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Brexit: Analysis and FAQs

 

This information was last updated on 20 November 2020.

Please note: This section relates only to staff at the University

Q. What is an A1 certificate and what is its purpose?

The A1 is a posted worker certificate which shows:

  • which country’s social security laws apply to you while you work abroad, and
  • to which country your employer/you should pay social insurance contributions.

EU social security legislation is designed to allow employees to remain in the social security scheme of their normal country of residence and exempt them from contributions in the EU member state in which they are temporarily working.

During the transition period, any employee who normally resides in an EU member state who is working temporarily in another EU member state can still apply under the relevant EU social security agreement, to be covered under an A1 certificate.

Certificates may only be issued to 31st December 2020 at which point the new regulations will take effect.

Q. What is an S1 certificate and what is its purpose?

An S1 form (previously known as the E106) is a healthcare certificate that entitles employees and their dependants to healthcare in another EU country on the same basis as a resident of that country, whilst they are working there.

Please note that the S1 form is not the same as the European Health Insurance Card (EHIC), which should only be used for temporary trips within the EU (for Holidays etc.).  The EHIC should not be used by employee’s living and working overseas.

Each country’s healthcare system is different and may not include all the things you might expect to get free of charge from the NHS.  This means that, even if you hold an S1 certificate, you may have to make a payment contribution towards the cost of your care (known as a ‘co-payment’).  The S1 certificate does not entitle you to free healthcare.  You can find out more on the NHS website.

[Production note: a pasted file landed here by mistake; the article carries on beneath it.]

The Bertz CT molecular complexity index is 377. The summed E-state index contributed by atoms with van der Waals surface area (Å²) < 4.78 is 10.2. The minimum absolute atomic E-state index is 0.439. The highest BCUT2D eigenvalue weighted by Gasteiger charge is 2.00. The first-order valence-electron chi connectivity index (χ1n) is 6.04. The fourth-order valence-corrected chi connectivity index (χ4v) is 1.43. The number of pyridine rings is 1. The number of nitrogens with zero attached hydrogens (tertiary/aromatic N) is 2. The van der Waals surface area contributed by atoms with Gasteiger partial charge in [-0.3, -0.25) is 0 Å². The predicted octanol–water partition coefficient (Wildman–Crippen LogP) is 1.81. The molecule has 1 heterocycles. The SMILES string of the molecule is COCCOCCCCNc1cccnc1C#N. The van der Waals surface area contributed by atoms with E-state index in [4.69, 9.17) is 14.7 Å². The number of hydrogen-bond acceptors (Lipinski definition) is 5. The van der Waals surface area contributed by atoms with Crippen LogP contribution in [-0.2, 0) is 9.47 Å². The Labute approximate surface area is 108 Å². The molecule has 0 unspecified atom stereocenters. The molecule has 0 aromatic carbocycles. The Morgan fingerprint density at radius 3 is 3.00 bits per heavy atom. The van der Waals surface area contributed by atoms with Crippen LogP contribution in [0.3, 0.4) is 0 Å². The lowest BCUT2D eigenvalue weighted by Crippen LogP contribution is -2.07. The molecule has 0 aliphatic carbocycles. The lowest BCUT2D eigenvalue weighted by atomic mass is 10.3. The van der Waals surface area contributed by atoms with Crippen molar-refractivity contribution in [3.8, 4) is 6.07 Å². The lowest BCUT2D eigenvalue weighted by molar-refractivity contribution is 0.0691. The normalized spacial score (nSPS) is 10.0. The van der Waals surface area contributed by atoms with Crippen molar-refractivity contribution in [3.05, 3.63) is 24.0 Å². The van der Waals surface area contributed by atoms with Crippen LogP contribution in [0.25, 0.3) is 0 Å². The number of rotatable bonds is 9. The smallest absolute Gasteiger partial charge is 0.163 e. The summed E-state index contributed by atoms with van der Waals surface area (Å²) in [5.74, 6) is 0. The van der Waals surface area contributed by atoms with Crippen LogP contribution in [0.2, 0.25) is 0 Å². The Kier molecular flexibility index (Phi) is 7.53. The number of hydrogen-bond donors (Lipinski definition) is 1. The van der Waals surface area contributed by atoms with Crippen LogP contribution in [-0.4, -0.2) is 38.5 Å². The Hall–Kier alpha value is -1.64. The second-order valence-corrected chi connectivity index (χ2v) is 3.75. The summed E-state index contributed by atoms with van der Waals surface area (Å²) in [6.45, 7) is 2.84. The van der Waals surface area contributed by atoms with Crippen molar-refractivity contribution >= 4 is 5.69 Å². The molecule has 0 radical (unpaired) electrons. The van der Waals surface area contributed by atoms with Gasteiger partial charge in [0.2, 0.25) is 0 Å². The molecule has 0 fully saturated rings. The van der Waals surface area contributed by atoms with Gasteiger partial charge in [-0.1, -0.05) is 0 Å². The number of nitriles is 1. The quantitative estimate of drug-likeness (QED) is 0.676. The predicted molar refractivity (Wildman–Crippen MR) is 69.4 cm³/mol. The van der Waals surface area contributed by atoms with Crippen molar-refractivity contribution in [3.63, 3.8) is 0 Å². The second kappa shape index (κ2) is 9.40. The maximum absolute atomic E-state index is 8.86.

If you are unsure as to what you’re expected to pay for, you should discuss this with the treatment facility directly before you obtain treatment.

During the transition period, you can still apply for an S1 for yourself and any dependants if you are a posted worker who is covered under a valid A1 certificate.

Certificates may only be issued to 31st December 2020 at which point the new regulations will take effect.

Q. Will the University provide me with private medical insurance if I can no longer access state-provided medical facilities through my S1 certificate?

No. The University does not currently provide private medical insurance.  If private medical insurance is needed, as a result of Brexit, you would need to arrange and pay for this yourself or alternatively look in to the possibility of gaining access to state healthcare through local social security contributions.

Q. Will I now be subject to different immigration legislation?

UK Nationals will now be subject to new residency rules and registration procedures when living or working in the EU.  You will need to establish the registration and residency/work permit regulations that apply to your circumstances and make the appropriate applications.  Please note that even if you have already registered in the overseas location, prior to Brexit, you may need to re-register or amend your current registration, either before or after 31st December 2020.

For further information, please consult the local embassy webpages and https://www.gov.uk/uk-nationals-living-eu

 

Q. Who should I contact if I have queries about my position?

For further information, please contact the Global Mobility Co-ordinator on globalmobility@admin.cam.ac.uk​.